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Phil Cavarretta

We're Not Cellar-Dwellers

by Phil Cavarretta
Manager, Chicago Cubs

MARCH 1952 - MESA, ARIZONA - A manager can't play for his men, but he can make sure they play the best they can, and play to win. That's what I'm going to try to do this year with our Chicago Cubs.

I'm not going to predict what the results will be, but I'm confident that we're not a last-place ball club. I always played to win when I was in the ranks. And I'm going to expect all of my players to do just that, or else.

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While it's easy to be optimistic in the spring, I feel that a first-division finish is within our reach, with the breaks.

I expect Roy Smalley to come back from his bad year. Roy's a great shortstop and he's shown he has ability. That broken ankle he suffered early last season hurt his effectiveness, even when he came back to the lineup late in the year. But he's all right now, and I think Roy is ready for real greatness.

Eddie Miksis, at second base, can become one of the finest ball players in the game this year. At first base, I still feel able to play 80 or 90 games, but hope I don't have to play at all. Dee Fondy hit .376 for Los Angeles last season, and if he can hit anywhere near that figure- even 70 points below it- I have a hunch he's going to be the Chicago Cubs' first baseman.

We've got a battle royal at third base, with Ransom Jackson, Bill Serena and Leon Brinkopf battling it out. Jackson had a great rookie year in '51, while Serena had to sit it out with a broken wrist. As for Brinkopf, he's one of the finest rookies to come out of the minors this spring, and he may help our ball club-if not at third base, somewhere else in the infield, or possibly the outfield. Leon drove in 93 runs and hit 25 homers for Los Angeles last year, and we can always use that kind of power.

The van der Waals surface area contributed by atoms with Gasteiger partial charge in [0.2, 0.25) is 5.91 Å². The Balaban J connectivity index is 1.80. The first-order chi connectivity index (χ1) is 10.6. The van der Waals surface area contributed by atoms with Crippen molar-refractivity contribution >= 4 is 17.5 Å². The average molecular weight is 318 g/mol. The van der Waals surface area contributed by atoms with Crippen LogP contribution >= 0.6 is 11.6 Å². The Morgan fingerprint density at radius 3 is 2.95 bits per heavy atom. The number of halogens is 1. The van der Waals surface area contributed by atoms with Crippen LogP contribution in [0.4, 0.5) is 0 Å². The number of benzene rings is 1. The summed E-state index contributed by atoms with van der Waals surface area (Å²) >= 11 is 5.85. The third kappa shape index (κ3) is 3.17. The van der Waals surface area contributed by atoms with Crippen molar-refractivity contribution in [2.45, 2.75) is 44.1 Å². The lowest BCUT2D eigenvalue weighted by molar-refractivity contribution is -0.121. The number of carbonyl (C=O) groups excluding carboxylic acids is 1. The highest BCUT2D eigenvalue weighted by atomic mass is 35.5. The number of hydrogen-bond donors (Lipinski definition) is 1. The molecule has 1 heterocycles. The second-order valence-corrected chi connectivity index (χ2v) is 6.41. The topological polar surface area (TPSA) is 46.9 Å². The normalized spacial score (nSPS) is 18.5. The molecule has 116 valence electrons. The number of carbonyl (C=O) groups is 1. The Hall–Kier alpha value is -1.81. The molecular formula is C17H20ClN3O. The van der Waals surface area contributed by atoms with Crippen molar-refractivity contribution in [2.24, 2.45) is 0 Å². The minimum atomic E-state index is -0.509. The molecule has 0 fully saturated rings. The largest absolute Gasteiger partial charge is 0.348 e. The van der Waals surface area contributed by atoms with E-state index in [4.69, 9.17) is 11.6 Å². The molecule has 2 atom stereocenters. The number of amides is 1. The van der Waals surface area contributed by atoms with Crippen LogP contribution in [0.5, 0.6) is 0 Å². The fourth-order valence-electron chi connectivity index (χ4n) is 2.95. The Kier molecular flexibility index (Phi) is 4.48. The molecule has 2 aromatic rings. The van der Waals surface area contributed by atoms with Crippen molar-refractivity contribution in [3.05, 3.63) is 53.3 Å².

Our catching is much stronger than it has been in a long while, with John Pramesa, Toby Atwell, the sensational 19 year-old Harry Chiti and Bruce Edwards. If Bruce recovers from his arm injury this season, he alone can prove a big factor in moving us up a few notches this summer.

I like our pitching, too. Young fellows like Bob Rush, Bob Kelly, Turk Lown, Johnny Klippstein and Warren Hacker give us a great potential. And don't forget we have veterans Dutch Leonard, Willie Ramsdell, Joe Hatten and Walt Dubiel to back them up.

We're not overlooking some of the fine rookies with us this spring, either. Most of them have shown great promise, and you might hear a lot about fellows like Tom Simpson, Fred Baczewski, Vern Fear, Bob Schultz and Andy Varga.

Our outfield should be improved with the addition of Bob Addis from Boston and Bobby Usher from Cincinnati. Slugging Hank Sauer, speedster Hal Jeffcoat and the dependable Frank Baumholtz are going to have a rough battle with these new boys for first-string honors. Gene Hermanski is going to figure in that battle, too.

As I've said before, I'm not going to forecast where we'll finish, but I know we're not cellar-dwellers, and I believe we're going to give a lot of folks a pleasant surprise once the race gets underway at Wrigley Field against those Cardinals April 18th.


Editor's Note: Mr. Cavarretta was right. The Cubs were a pleasant surprise that year, starting off with an 11-5 record before evening out to 77-77 (and 1 tie) for the year. Hey, for the Chicago Cubs, that's a good year!



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